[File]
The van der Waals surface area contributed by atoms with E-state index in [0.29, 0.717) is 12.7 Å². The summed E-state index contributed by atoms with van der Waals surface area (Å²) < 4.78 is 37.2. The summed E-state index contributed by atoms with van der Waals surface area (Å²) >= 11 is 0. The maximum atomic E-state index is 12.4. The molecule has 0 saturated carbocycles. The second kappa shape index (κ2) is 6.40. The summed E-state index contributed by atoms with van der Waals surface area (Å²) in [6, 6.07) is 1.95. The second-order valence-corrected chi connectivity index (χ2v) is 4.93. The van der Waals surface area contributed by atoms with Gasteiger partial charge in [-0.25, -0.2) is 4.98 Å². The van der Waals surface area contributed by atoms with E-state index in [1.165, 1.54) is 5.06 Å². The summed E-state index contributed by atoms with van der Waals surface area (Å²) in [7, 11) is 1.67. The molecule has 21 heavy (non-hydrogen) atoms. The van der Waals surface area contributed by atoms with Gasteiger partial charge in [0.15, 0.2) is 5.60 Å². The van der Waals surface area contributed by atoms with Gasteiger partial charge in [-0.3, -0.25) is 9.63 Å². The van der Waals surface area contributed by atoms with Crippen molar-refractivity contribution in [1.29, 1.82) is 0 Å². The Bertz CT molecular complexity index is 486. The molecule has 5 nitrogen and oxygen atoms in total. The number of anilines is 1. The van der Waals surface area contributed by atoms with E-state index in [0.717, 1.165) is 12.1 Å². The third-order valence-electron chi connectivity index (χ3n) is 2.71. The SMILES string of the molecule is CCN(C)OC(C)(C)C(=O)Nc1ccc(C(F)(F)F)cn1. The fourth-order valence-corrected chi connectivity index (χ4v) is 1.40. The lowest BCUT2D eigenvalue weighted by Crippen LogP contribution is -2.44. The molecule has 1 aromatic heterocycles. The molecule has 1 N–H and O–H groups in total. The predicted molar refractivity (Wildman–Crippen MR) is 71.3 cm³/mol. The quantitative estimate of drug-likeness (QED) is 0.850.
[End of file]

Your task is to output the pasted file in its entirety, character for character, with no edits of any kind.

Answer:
The van der Waals surface area contributed by atoms with E-state index in [0.29, 0.717) is 12.7 Å². The summed E-state index contributed by atoms with van der Waals surface area (Å²) < 4.78 is 37.2. The summed E-state index contributed by atoms with van der Waals surface area (Å²) >= 11 is 0. The maximum atomic E-state index is 12.4. The molecule has 0 saturated carbocycles. The second kappa shape index (κ2) is 6.40. The summed E-state index contributed by atoms with van der Waals surface area (Å²) in [6, 6.07) is 1.95. The second-order valence-corrected chi connectivity index (χ2v) is 4.93. The van der Waals surface area contributed by atoms with Gasteiger partial charge in [-0.25, -0.2) is 4.98 Å². The van der Waals surface area contributed by atoms with E-state index in [1.165, 1.54) is 5.06 Å². The summed E-state index contributed by atoms with van der Waals surface area (Å²) in [7, 11) is 1.67. The molecule has 21 heavy (non-hydrogen) atoms. The van der Waals surface area contributed by atoms with Gasteiger partial charge in [0.15, 0.2) is 5.60 Å². The van der Waals surface area contributed by atoms with Gasteiger partial charge in [-0.3, -0.25) is 9.63 Å². The van der Waals surface area contributed by atoms with Crippen molar-refractivity contribution in [1.29, 1.82) is 0 Å². The Bertz CT molecular complexity index is 486. The molecule has 5 nitrogen and oxygen atoms in total. The number of anilines is 1. The van der Waals surface area contributed by atoms with E-state index in [0.717, 1.165) is 12.1 Å². The third-order valence-electron chi connectivity index (χ3n) is 2.71. The SMILES string of the molecule is CCN(C)OC(C)(C)C(=O)Nc1ccc(C(F)(F)F)cn1. The fourth-order valence-corrected chi connectivity index (χ4v) is 1.40. The lowest BCUT2D eigenvalue weighted by Crippen LogP contribution is -2.44. The molecule has 1 aromatic heterocycles. The molecule has 1 N–H and O–H groups in total. The predicted molar refractivity (Wildman–Crippen MR) is 71.3 cm³/mol. The quantitative estimate of drug-likeness (QED) is 0.850.